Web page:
animals either for sport or in pursuit of some other objective, the
law allows and facilitates cruelty.
For far too long we, the general public have allowed some in our
society to proclaim a right to be cruel without legal constraint.
Thankfully the law has developed somewhat since early Victorian times,
and battered wives, children, farm and domestic animals are all now
protected by law from cruelty. But, and it is an increasingly big but,
wild animals are not similarly protected by law. Worse still
Governments of all political complexions and persuasions have so far
assiduously protected a freedom for some to be cruel.
It seems fundamentally wrong to me, that land owners and sporting
rights' owners can on the one hand take grants from Europe, and our
own Government at tax payers' expense and use these to fund cruelty to
animals for sport and related reasons. We should be treating our
wildlife as a national treasure, protected from cruelty and
exploitation for profit by law. Why should a self electing group be
allowed to determine which wild animals live or die for sport? Why
should they be allowed to use wild animals as live targets for guns?
Why should they be allowed to trap wild animals in cage traps and wire
nooses and leave them to suffer for hours and possibly days? No one
has come up with a really good reason why some people's cruelty to
wild animals should be allowed.
This week we launched our Campaign in Scotland, about the cruelty
caused by snaring and called for a complete ban. We have cross party
political support from MSPs; we have a significant greater than 75%
level of public support for a ban and we have a chance through the
Scottish Parliamentary process to get one. It is high time that the
public will on protection for all animals against cruelty was made
law. Scottish landowners do not have some God given right to determine
which wild animals, which the law makes clear are not their property,
should live or die at their whim.
Throughout the rest of the UK public opinion is way ahead of the
politicians .The public know that there is precious little difference
between a gun toting hoodie on a BMX and a hunter on horseback
threatening a monitor. There is precious little difference between a
hunter under the influence and a violent drunk in the city. Both are a
risk to themselves and to others, both are prone to violence and law
breaking and both are inclined to egg each other on in their besotted
criminality. In much the same way as people shouldn't sell alcohol to
minors nor should they teach or allow children or adults to chase,
kill and be cruel to animals for sport. A crime is a crime whether the
perpetrator is a hunter or a hoodie.
Hunters in a muddle
At Christmas the hunters thought that they were onto a good thing with
their "hunting is now more popular than ever before". Now they know
they are in serious trouble. On all sides they are being asked, what's
the problem then? No need to change the law if hunting is working
better than ever before! Of course the hunters can't say we are
breaking the law can they. So why do they want it repealed?
For us the campaigners, we have the reverse of the hunters' problem.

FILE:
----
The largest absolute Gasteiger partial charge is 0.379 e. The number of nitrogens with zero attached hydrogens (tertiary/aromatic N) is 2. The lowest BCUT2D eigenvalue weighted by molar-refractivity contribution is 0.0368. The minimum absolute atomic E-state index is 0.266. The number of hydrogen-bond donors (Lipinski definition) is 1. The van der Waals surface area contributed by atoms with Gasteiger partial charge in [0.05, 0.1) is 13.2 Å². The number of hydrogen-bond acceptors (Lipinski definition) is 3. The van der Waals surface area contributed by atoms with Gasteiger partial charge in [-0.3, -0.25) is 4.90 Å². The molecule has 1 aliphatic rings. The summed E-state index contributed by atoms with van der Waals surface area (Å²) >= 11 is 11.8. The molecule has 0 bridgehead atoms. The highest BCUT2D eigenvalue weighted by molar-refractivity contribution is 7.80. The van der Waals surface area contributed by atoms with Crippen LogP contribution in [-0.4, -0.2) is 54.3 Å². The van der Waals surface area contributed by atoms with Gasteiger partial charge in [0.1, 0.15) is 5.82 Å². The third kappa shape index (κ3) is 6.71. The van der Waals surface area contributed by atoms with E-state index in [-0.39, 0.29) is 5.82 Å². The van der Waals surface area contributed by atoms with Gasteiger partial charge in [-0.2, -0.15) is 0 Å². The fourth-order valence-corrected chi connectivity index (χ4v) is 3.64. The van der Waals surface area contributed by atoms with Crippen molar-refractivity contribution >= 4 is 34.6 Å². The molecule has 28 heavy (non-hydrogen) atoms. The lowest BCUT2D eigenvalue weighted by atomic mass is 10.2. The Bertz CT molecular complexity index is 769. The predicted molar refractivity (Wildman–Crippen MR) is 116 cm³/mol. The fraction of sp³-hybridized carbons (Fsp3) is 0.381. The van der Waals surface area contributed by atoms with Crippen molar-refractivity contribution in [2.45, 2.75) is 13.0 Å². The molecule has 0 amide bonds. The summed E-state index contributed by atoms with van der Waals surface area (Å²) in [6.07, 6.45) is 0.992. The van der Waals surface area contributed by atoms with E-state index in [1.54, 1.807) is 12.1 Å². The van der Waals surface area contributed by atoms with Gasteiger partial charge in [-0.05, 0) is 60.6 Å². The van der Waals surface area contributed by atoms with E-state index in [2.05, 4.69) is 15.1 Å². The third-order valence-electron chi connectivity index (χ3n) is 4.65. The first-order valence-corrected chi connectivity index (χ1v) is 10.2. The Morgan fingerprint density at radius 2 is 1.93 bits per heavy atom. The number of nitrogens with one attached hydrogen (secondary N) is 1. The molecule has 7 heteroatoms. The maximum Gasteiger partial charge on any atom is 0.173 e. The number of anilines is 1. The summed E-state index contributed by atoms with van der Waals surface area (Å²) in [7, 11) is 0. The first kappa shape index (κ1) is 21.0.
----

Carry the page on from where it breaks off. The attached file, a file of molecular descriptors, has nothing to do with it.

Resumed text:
We have the law; we know it is working in court. We know that the
hunters reluctantly have to change their behaviour. So the politicians
say to us, what is our problem? Our problem is that a group of people
think that they are above the law. That they can criminally conspire
together to break the law and that they can get away with it. These
criminals think that they can block the roads, intimidate and
sometimes assault monitors, stick two fingers up to the police and get
away with it. Just like the hoodies on an inner city housing estate,
they think that dodging the law is just another part of their sport.
Yet despite all this, there are politicians who act as apologists and
in some cases even defenders of these criminal conspirators.
Hunting has become a public order issue. Organised gangs of law
breakers should not be tolerated in town or country. There are now
more law breaking hunters than there ever were law breaking hunt
saboteurs before the ban. Concerned citizens should be demanding that
the police deal with this direct and organised challenge to public
order and to the will of Parliament. If one group can and are
regularly seen to get away with it, others will think they can too and
then the whole fabric of civilised law abiding society starts to
unwind in town and country.
It has taken the police and the CPS far too long to recognise this
direct challenge to public order when a small group of extremists
refuse to accept the rule of law. Breaches of not just the Hunting
Act, but the Road Traffic Acts and a whole host of other legislation,
from theft of equipment from monitors and violence to monitors,
through to wildlife, criminal conspiracy to hunt illegally and other
crimes. It is time for concerned citizens to demand that law breakers
be dealt with, be they on horseback, quadbikes or a BMX.
I think it is time for the politicians of all parties to realise that
we, the relatively silent and civilised majority care about what
people do to animals. Not just farmed and domestic animals but wild
animals as well. We want legal protection from cruelty for all
animals. We want the thugs and bullies who abuse and are cruel to
animals brought to book. Not just because of what they do to animals
but also because they are a threat to us all in a civilised society.
Those of us who care, want zero tolerance for cruelty and abuse of
animals and people. Let's ask the police and the politicians to tell
the hunters to "fox off" or feel the full weight of the law. A crime
is a crime, no matter who the criminal, and that is the law!